Museum officials in Australia have become enraged as a British woman puts a rare Aboriginal totem up for auction. The Aboriginal Tjuringa stone is considered sacred to native culture, which is why museums in Australia show considerable respect by not exhibiting or even photographing the artefacts. According to the museum authorities in Australia, the antique piece should only be viewed by male elders of the Aborigines who have been initiated, and not by anyone else. The fact that the totem appears to have been given to a British woman as a birthday gift while in Sydney for a short time, has outraged the authorities.
According to the national director of Museums Australia, Bernice Murphy :
“They are the most sacred objects in Aboriginal culture. You would only be able to handle them, or even know where they are kept, if you were a very senior elder.”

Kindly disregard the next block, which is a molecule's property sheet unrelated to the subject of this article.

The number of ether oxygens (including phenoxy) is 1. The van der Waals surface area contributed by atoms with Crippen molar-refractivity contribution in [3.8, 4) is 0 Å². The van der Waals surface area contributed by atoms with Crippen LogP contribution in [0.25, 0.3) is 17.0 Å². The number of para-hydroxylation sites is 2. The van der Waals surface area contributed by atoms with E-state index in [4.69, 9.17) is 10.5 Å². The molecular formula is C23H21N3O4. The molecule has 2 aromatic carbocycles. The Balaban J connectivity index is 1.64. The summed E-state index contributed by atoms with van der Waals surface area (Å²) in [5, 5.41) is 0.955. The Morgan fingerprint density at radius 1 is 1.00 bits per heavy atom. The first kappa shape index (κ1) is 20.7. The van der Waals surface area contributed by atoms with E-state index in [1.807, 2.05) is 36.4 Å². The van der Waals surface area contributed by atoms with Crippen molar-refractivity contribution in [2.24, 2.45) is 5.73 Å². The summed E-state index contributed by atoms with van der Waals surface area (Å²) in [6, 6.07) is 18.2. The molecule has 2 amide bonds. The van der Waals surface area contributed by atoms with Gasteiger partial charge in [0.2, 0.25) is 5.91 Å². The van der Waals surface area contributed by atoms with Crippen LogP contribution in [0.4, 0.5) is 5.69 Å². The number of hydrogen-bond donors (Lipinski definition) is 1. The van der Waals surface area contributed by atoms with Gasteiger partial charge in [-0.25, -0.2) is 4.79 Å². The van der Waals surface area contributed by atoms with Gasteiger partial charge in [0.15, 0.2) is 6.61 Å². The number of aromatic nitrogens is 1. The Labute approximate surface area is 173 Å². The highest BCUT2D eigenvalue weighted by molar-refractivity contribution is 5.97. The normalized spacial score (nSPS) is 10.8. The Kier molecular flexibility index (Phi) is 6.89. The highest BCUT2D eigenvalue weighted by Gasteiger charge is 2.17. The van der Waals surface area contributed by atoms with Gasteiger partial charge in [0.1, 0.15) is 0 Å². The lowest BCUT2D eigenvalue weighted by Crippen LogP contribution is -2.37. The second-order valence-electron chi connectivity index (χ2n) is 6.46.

Murphy was left aghast as the British woman made a statement which outlined the story of how the stone came into her possession. The mystery woman was given the stone as a gift, calling it her “dreaming stone” , but as she can’t divide it between her sons, she intends to sell it at auction. However, the auctioneers have been contacted by the Australian national museum to request that the sale be withdrawn.
If you are looking for a gift which isn’t likely to cause offence, you may prefer to purchase antique furniture, like Victorian dining chairs . Lancashire has a number of antiques dealers who are extremely knowledgeable in all manner of antique artefacts.
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